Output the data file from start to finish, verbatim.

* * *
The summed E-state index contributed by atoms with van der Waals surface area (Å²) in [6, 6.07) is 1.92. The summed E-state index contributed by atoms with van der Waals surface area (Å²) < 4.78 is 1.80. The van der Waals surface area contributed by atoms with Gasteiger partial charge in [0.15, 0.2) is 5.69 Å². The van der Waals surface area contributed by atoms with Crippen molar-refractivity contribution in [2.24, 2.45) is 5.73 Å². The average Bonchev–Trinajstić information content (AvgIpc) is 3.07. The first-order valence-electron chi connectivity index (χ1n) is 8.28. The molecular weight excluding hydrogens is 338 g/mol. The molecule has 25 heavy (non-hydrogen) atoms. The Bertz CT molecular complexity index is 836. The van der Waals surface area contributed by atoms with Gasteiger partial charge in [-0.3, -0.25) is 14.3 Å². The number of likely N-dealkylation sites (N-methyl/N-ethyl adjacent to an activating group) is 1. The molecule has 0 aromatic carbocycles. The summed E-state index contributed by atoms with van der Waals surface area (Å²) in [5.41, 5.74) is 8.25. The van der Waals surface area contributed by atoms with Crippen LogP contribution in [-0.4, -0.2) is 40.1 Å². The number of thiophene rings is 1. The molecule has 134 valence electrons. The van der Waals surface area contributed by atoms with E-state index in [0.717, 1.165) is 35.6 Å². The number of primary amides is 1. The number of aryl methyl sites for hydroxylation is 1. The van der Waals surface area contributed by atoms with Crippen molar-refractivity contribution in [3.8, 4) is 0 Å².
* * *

The summed E-state index contributed by atoms with van der Waals surface area (Å²) in [6, 6.07) is 1.92. The summed E-state index contributed by atoms with van der Waals surface area (Å²) < 4.78 is 1.80. The van der Waals surface area contributed by atoms with Gasteiger partial charge in [0.15, 0.2) is 5.69 Å². The van der Waals surface area contributed by atoms with Crippen molar-refractivity contribution in [2.24, 2.45) is 5.73 Å². The average Bonchev–Trinajstić information content (AvgIpc) is 3.07. The first-order valence-electron chi connectivity index (χ1n) is 8.28. The molecular weight excluding hydrogens is 338 g/mol. The molecule has 25 heavy (non-hydrogen) atoms. The Bertz CT molecular complexity index is 836. The van der Waals surface area contributed by atoms with Gasteiger partial charge in [-0.3, -0.25) is 14.3 Å². The number of likely N-dealkylation sites (N-methyl/N-ethyl adjacent to an activating group) is 1. The molecule has 0 aromatic carbocycles. The summed E-state index contributed by atoms with van der Waals surface area (Å²) in [5.41, 5.74) is 8.25. The van der Waals surface area contributed by atoms with Crippen LogP contribution in [-0.4, -0.2) is 40.1 Å². The number of thiophene rings is 1. The molecule has 134 valence electrons. The van der Waals surface area contributed by atoms with E-state index in [0.717, 1.165) is 35.6 Å². The number of primary amides is 1. The number of aryl methyl sites for hydroxylation is 1. The van der Waals surface area contributed by atoms with Crippen molar-refractivity contribution in [3.8, 4) is 0 Å².